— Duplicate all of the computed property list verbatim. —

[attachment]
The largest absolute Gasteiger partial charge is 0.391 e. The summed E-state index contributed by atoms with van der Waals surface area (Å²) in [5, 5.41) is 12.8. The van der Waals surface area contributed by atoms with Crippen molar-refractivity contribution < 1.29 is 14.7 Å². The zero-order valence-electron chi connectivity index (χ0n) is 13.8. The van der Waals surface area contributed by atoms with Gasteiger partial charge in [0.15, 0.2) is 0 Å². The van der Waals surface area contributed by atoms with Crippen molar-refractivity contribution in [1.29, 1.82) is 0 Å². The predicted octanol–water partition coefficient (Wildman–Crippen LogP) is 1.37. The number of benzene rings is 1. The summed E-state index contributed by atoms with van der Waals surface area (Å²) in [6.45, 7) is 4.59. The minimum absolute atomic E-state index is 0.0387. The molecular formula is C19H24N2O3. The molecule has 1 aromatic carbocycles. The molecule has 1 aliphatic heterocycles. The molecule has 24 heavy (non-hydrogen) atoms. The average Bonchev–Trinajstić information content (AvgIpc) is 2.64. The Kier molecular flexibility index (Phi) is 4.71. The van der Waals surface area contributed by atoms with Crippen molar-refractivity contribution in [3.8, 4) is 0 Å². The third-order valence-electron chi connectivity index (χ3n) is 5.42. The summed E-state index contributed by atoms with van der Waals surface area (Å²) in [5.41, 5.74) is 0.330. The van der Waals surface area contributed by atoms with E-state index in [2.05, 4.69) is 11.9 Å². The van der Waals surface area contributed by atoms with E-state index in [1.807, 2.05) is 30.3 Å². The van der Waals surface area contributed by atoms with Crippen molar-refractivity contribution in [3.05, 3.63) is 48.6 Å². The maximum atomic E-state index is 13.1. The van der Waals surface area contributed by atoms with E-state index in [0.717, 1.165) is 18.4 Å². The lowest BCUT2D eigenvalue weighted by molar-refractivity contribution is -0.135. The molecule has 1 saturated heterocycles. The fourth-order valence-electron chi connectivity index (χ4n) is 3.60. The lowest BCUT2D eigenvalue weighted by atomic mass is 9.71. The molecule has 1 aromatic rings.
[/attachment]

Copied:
The largest absolute Gasteiger partial charge is 0.391 e. The summed E-state index contributed by atoms with van der Waals surface area (Å²) in [5, 5.41) is 12.8. The van der Waals surface area contributed by atoms with Crippen molar-refractivity contribution < 1.29 is 14.7 Å². The zero-order valence-electron chi connectivity index (χ0n) is 13.8. The van der Waals surface area contributed by atoms with Gasteiger partial charge in [0.15, 0.2) is 0 Å². The van der Waals surface area contributed by atoms with Crippen molar-refractivity contribution in [1.29, 1.82) is 0 Å². The predicted octanol–water partition coefficient (Wildman–Crippen LogP) is 1.37. The number of benzene rings is 1. The summed E-state index contributed by atoms with van der Waals surface area (Å²) in [6.45, 7) is 4.59. The minimum absolute atomic E-state index is 0.0387. The molecular formula is C19H24N2O3. The molecule has 1 aromatic carbocycles. The molecule has 1 aliphatic heterocycles. The molecule has 24 heavy (non-hydrogen) atoms. The average Bonchev–Trinajstić information content (AvgIpc) is 2.64. The Kier molecular flexibility index (Phi) is 4.71. The van der Waals surface area contributed by atoms with Crippen molar-refractivity contribution in [3.8, 4) is 0 Å². The third-order valence-electron chi connectivity index (χ3n) is 5.42. The summed E-state index contributed by atoms with van der Waals surface area (Å²) in [5.41, 5.74) is 0.330. The van der Waals surface area contributed by atoms with E-state index in [2.05, 4.69) is 11.9 Å². The van der Waals surface area contributed by atoms with E-state index in [1.807, 2.05) is 30.3 Å². The van der Waals surface area contributed by atoms with Crippen molar-refractivity contribution in [3.05, 3.63) is 48.6 Å². The maximum atomic E-state index is 13.1. The van der Waals surface area contributed by atoms with E-state index in [0.717, 1.165) is 18.4 Å². The lowest BCUT2D eigenvalue weighted by molar-refractivity contribution is -0.135. The molecule has 1 saturated heterocycles. The fourth-order valence-electron chi connectivity index (χ4n) is 3.60. The lowest BCUT2D eigenvalue weighted by atomic mass is 9.71. The molecule has 1 aromatic rings.